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Catching: The toughest job in sports

Apr 4, 2012, 9:38 AM EDT


During a week-long stint at spring training in Arizona this year, I spent a lot of time with catchers.

I learned a lot about their craft, about what they go through on a daily basis. About the stresses of the job, the grind of the six-month long season, as well as the non-stop mental challenges that are equally as grueling as the physical ones.

I talked to guys who can hit and guys who can’t, guys who have been through the wars and guys who are just coming into their own. It was an interesting journey, the result of which manifested itself in this package I put together over at

He’s a scout and a coach. He’s a psychiatrist and a self-help therapist. He’s the first one to sacrifice his body and the last line of defense. And if he wants to make big-time money, he’s going to have to hit, too.

He’s got the responsibilities of a quarterback and yet most likely will receive the notoriety of an offensive lineman. Want to be a catcher? Good luck. It’s not going to be easy. In fact, you won’t find any sporting venture that’s tougher.

I hope you enjoy.

You can follow Bob on Twitter here, or if Facebook is your thing, be his friend here.

  1. Carlton Fisk's Testicle - Apr 4, 2012 at 9:44 AM

    Toughest job in sports? Couldn’t agree more.

    • wendell7 - Apr 4, 2012 at 10:52 AM

      Also one of the most rewarding, IMHO. I caught in my high school and amateur leage days and absolutely . loved . every . minute . of it.

  2. stex52 - Apr 4, 2012 at 9:53 AM

    I don’t admire any player in baseball more than a good catcher. The good ones are the toughest and smartest players in the game. They make good managers and pitching coaches, too.

  3. gwylie1 - Apr 4, 2012 at 10:59 AM

    any NFL position tougher than catcher!

    • Baseball Beer Burritos In That Order - Apr 4, 2012 at 12:28 PM

      You must have post-concussion symptoms if you think anyone cares about football here. Go back to one of the websites for human cockfighting, I think there’s a link for Florio’s blog up top.

    • hasbeen5 - Apr 4, 2012 at 2:02 PM

      Sebastian Janikowski agrees. It’s tough to kick field goals while hungover and worrying about finding a new GHB supplier and a buffet.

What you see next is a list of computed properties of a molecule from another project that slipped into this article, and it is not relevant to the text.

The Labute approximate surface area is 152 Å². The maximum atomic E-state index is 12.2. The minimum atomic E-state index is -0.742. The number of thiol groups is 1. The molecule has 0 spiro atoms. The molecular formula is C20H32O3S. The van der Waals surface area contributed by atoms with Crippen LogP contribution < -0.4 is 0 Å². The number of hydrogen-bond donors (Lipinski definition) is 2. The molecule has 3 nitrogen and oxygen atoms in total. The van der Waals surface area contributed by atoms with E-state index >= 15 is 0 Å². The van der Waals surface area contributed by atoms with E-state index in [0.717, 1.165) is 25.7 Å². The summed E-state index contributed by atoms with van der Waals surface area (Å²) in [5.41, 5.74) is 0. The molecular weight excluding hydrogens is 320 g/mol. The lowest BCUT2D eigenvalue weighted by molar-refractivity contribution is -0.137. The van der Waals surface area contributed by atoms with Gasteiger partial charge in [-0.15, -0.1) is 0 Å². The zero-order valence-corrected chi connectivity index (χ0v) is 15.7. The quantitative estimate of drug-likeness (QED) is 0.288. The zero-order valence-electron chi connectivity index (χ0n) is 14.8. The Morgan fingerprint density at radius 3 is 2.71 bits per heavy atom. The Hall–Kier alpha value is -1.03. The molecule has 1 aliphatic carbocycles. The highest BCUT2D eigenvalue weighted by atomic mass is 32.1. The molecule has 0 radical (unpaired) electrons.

4. jeffharwell3 - Apr 4, 2012 at 11:34 AM

    Buster Posey was a stud in 2010. He took over as full time starter in August of that year and did not take a game off the rest of the way and is a huge reason for the Giants winning the World Series. Soo glad to have him back and i cant wait for this years title. GO GIANTS!!!

  5. marshmallowsnake - Apr 4, 2012 at 11:48 AM

    It is the toughest job in slow pitch softball too. Last week, I got trucked at home plate by a guy who was thrown out by 15 feet. Instead of giving himself up, he put is arms up in a x formation, lowered his head, and ran straight through me…yes, I said slow pitch softball…

    Damn umpire did not even give the guy a warning…I would have tossed him automatically.

    • wendell7 - Apr 4, 2012 at 1:22 PM

      In our local leagues the base runner must either slide or avoid contact on any close play, or he is out. That is for all the bases, not just home plate. A play like you described would definitely result in the “trucking” player’s ejection from the game, also possibly from any remaining league play. There is absolutely no reason for that kind of crap in a softball league. Hope you are OK

      • Cris E - Apr 4, 2012 at 3:21 PM

        Our league too. We’re old and slow and anyone who doesn’t get it is given directions to the next league over. We’re pretty clear about not playing for keeps. There are teams and leagues where Serious Slowpitch is The Goal, but I don’t play that way anymore.

      • marshmallowsnake - Apr 4, 2012 at 4:35 PM

        Funny part is, I umpired for this city (Tempe, AZ) and it should have been an automatic ejection. I kept talking about it, and the blue told me to let it go…I did not like that too much. I wanted to complain to the league director, but working for him previously, I knew nothing would come of it.

        As for me, I was pretty lucky. The hit was big. I was rattled, and dazed, but nothing major. Although, my right shoulder and collar bone area does not feel awesome since. It will heal. Thanks for the well wishes.

  6. nolanwiffle - Apr 4, 2012 at 11:54 AM

    “non-stop mental challenges”? I thought their gear was referred to as the tools of ignorance.

  7. cleverbob - Apr 4, 2012 at 11:58 AM

    Hey, DH is pretty grueling. Sometimes your butt falls asleep between at bats.

    • marshmallowsnake - Apr 4, 2012 at 4:36 PM

      Clever, Bob.

  8. davidtmp - Apr 4, 2012 at 1:28 PM

    I admire catcher’s as much as anyone. They have to know hitters, their pitcher’s, and when to go talk to the pitcher when he isn’t sharp. Not to mention the beating their knees take. Really surprised Posada lasted as long as he did.

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